His patience: that was what stunned us into silence.
His old intensity, but suddenly gentler,
the way he leaned into the conversation,
his eyes lit, his brows knitted a little.
And the care he gave the words—the names, the places,
details we'd never heard. The paesan' hands,
moving like swallows, as he labored to tell us
why he must leave: His parents needed him.
His father couldn't work—the rheumatism,
the fingers curled like claws, lying in the lap—
and barely any work to be had these days.
He was the oldest son. It was his duty.
His mother, in the hospital upstate,
just holding on. His boss at the CCC camp,
iron-fisted with the absentees.
And he had to keep that job, so he could get married.
He needed to leave tonight.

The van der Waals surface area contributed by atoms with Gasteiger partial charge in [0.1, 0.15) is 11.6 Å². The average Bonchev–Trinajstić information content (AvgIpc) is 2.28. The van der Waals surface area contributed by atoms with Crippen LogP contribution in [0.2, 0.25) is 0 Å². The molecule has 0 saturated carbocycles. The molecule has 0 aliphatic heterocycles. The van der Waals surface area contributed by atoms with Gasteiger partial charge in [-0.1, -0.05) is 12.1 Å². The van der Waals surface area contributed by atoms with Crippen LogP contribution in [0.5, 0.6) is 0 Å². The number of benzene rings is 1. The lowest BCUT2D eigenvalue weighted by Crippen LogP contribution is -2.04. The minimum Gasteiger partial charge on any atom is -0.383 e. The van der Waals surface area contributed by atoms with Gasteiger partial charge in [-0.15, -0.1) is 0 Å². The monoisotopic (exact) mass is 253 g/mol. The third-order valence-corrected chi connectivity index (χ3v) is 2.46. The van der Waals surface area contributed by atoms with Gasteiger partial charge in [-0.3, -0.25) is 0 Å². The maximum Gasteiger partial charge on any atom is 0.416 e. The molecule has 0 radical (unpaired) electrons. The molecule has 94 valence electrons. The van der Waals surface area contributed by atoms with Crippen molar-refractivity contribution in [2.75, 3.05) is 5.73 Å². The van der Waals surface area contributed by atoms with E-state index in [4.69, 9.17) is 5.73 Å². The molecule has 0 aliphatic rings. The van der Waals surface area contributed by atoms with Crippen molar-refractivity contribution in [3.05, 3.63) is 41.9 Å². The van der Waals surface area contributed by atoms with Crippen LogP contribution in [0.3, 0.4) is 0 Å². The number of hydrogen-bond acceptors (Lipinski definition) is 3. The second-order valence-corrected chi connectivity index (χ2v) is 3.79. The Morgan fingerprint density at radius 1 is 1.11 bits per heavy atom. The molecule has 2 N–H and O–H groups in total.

Did one of us speak?
I don't remember. Or did he catch a glimpse
of his own hands, knotted, ropey with veins,
or feel the uneven thinness of his hair
in his nervous fingering through it? Something shifted.
Some raveled nerve end touched, and in its spark
he saw: the parents who needed him were dead,
long dead; his promised bride was the shrunken woman
whose eyes clutched at him now; and every job
he'd built a self with, over seventy years,
was ash and air. We watched the knowledge settle,
pressing, the way it pressed down every night,
the decades dense as stone, crushing his face,
the lines at his eyes deepening like wounds,
until, again tonight, he was shaking his fists,
cursing, shouting, like the man we knew.